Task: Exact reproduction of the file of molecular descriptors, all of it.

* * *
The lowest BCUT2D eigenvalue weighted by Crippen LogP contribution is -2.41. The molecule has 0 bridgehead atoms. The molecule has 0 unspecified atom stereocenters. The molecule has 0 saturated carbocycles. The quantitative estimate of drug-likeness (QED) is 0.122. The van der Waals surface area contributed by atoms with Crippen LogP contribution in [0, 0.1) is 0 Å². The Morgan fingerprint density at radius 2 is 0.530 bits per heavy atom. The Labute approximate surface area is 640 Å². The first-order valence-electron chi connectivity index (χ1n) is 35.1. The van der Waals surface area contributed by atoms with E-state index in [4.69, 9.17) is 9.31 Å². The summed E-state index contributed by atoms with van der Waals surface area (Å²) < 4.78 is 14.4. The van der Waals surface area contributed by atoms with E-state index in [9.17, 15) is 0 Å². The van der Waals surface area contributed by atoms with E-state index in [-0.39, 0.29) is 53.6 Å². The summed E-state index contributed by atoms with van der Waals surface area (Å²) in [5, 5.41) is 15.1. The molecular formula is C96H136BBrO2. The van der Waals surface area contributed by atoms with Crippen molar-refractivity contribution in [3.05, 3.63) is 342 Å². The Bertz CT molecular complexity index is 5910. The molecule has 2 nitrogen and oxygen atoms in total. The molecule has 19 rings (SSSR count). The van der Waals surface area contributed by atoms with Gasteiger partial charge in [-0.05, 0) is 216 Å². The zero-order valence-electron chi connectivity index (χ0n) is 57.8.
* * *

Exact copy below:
The lowest BCUT2D eigenvalue weighted by Crippen LogP contribution is -2.41. The molecule has 0 bridgehead atoms. The molecule has 0 unspecified atom stereocenters. The molecule has 0 saturated carbocycles. The quantitative estimate of drug-likeness (QED) is 0.122. The van der Waals surface area contributed by atoms with Crippen LogP contribution in [0, 0.1) is 0 Å². The Morgan fingerprint density at radius 2 is 0.530 bits per heavy atom. The Labute approximate surface area is 640 Å². The first-order valence-electron chi connectivity index (χ1n) is 35.1. The van der Waals surface area contributed by atoms with E-state index in [4.69, 9.17) is 9.31 Å². The summed E-state index contributed by atoms with van der Waals surface area (Å²) < 4.78 is 14.4. The van der Waals surface area contributed by atoms with E-state index in [9.17, 15) is 0 Å². The van der Waals surface area contributed by atoms with E-state index in [-0.39, 0.29) is 53.6 Å². The summed E-state index contributed by atoms with van der Waals surface area (Å²) in [5, 5.41) is 15.1. The molecular formula is C96H136BBrO2. The van der Waals surface area contributed by atoms with Crippen molar-refractivity contribution in [3.05, 3.63) is 342 Å². The Bertz CT molecular complexity index is 5910. The molecule has 2 nitrogen and oxygen atoms in total. The molecule has 19 rings (SSSR count). The van der Waals surface area contributed by atoms with Gasteiger partial charge in [-0.05, 0) is 216 Å². The zero-order valence-electron chi connectivity index (χ0n) is 57.8.